The Act would ensure that public safety comes first in the decision-making process with respect to accused persons found Not Criminally Responsible on Account of Mental Disorder (NCR), and enhance the safety of victims and promote greater victim involvement in the Criminal Code mental disorder regime.
Overview of the Current Criminal Code Mental Disorder Regime
The Criminal Code mental disorder regime applies to a very small percentage of accused persons. Under Canadian criminal law, if an accused person cannot understand the nature of the trial, or its consequences, and cannot communicate with their lawyer on account of a mental disorder, the court will find that the person is "unfit to stand trial". Once an accused becomes fit to stand trial, they will then be tried for the offence with which they were initially charged.
If a person is found to have committed the act that constitutes an offence, but lacked the capacity to appreciate what they did or know that it was wrong due to a mental disorder at the time, the court makes a special verdict of "Not Criminally Responsible on Account of Mental Disorder" (NCR). They are neither convicted, nor acquitted.
A person found either unfit to stand trial or NCR is referred to a provincial or territorial Review Board, who decides on a course of action. Under the current law, a Review Board can make one of three possible decisions:
This Bill proposes to amend the mental disorder regime which deals with accused persons who were found unfit to stand trial or NCR.
Proposed Amendments to the Mental Disorder Regime
Putting Public Safety First
The legislative amendments to the mental disorder regime of the Criminal Code, proposed in the Not Criminally Responsible Reform Act, would explicitly make public safety the paramount consideration in the court and the Review Board decision-making process relating to accused persons found to be NCR or unfit to stand trial.
Creating a High-Risk Designation
The legislation would amend the Criminal Code to create a process for the designation of NCR accused persons as high-risk where the accused person has been found NCR of a serious personal injury offence and there is a substantial likelihood for further violence that would endanger the public, or in cases in which the acts were of such a brutal nature as to indicate a risk of grave harm to the public. Those designated as high-risk NCR accused persons would not be granted a conditional or absolute discharge, and the designation could only be revoked by the court following a recommendation of the Review Board. This designation would apply only to those found NCR and not to persons found unfit to stand trial.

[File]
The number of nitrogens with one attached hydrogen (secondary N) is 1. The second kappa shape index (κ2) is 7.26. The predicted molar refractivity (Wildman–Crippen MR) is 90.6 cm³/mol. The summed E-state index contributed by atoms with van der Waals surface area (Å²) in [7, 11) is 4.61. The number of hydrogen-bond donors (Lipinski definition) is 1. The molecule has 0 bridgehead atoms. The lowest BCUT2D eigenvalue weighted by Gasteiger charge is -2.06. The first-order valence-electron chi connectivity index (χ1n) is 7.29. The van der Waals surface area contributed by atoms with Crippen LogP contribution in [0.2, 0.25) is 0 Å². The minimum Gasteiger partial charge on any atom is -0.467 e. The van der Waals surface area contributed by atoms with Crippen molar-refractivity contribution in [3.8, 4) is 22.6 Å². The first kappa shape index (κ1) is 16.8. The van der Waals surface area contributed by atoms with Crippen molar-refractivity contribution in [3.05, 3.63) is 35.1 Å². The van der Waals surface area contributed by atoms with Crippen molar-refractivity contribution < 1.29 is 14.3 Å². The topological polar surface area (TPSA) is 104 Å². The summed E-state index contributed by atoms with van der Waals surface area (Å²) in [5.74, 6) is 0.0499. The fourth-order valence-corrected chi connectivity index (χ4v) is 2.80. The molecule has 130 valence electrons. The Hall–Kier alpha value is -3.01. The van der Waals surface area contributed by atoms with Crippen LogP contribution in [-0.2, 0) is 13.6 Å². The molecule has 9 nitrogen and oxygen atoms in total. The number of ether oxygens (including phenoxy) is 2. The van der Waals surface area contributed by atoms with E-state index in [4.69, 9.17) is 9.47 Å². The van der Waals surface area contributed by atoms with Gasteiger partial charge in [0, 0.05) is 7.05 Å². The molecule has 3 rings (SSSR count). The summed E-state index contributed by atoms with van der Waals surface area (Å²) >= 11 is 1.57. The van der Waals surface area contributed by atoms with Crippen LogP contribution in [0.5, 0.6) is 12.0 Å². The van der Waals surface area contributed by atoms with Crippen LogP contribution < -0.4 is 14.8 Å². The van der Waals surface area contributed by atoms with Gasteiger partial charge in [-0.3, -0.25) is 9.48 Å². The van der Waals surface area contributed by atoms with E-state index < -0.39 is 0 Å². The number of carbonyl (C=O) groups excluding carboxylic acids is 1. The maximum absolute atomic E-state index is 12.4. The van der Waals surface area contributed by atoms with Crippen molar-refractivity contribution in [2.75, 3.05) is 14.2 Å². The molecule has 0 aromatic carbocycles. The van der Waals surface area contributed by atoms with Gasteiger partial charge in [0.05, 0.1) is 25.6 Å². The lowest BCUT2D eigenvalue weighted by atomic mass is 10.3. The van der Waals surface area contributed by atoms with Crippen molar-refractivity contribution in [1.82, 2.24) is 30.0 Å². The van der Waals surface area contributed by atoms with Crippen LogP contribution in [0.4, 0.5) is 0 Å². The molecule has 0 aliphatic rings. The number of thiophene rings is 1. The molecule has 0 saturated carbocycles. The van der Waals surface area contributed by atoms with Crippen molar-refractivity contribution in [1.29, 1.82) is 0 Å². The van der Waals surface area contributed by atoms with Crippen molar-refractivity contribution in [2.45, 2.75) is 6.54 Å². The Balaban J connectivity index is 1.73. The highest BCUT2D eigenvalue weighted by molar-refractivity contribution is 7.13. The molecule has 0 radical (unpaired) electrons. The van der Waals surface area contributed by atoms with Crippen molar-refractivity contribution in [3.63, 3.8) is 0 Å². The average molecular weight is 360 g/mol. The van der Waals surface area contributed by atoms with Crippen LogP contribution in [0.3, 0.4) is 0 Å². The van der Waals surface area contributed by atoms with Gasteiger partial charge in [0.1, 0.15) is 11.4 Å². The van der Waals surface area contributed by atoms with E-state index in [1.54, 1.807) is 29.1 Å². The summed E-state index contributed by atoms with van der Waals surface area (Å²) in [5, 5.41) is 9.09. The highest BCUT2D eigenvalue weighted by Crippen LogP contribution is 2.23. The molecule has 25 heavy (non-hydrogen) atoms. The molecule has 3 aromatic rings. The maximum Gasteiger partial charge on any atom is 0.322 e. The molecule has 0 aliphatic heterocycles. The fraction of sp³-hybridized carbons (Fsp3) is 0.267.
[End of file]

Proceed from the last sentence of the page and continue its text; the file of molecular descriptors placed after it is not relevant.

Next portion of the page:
The proposed legislation outlines that a high-risk NCR accused person would not be allowed to go into the community unescorted, and escorted passes would only be allowed in narrow circumstances and subject to sufficient conditions to protect public safety. Also, the Review Board may decide to extend the review period to up to three years for those designated high-risk, instead of annually. The high-risk NCR designation would not affect access to treatment by the accused.
In addition, the proposed reforms would codify the meaning of "significant threat to the safety of the public", which is the current test used to determine whether a Review Board can maintain jurisdiction and continue to supervise a mentally disordered accused. It would clarify that the risk to public safety must be criminal in nature but not necessarily violent in order for restrictions to be imposed on an accused.
Enhancing Victims' Involvement
The legislation will enhance the safety of victims and provide them with opportunities for greater involvement in the Criminal Code mental disorder regime by:
Provisions in the proposed legislation would also help ensure consistent interpretation and application of the law across the country. These proposed reforms would not change the existing Criminal Code eligibility criteria for the exemption from criminal responsibility on account of mental disorder (NCR defence).
Since the introduction of the Federal Victims Strategy in 2007, the Government of Canada has responded to the needs of victims of crime, in an effort to give them a more effective voice in the criminal justice system. Funding is being provided to projects and activities that: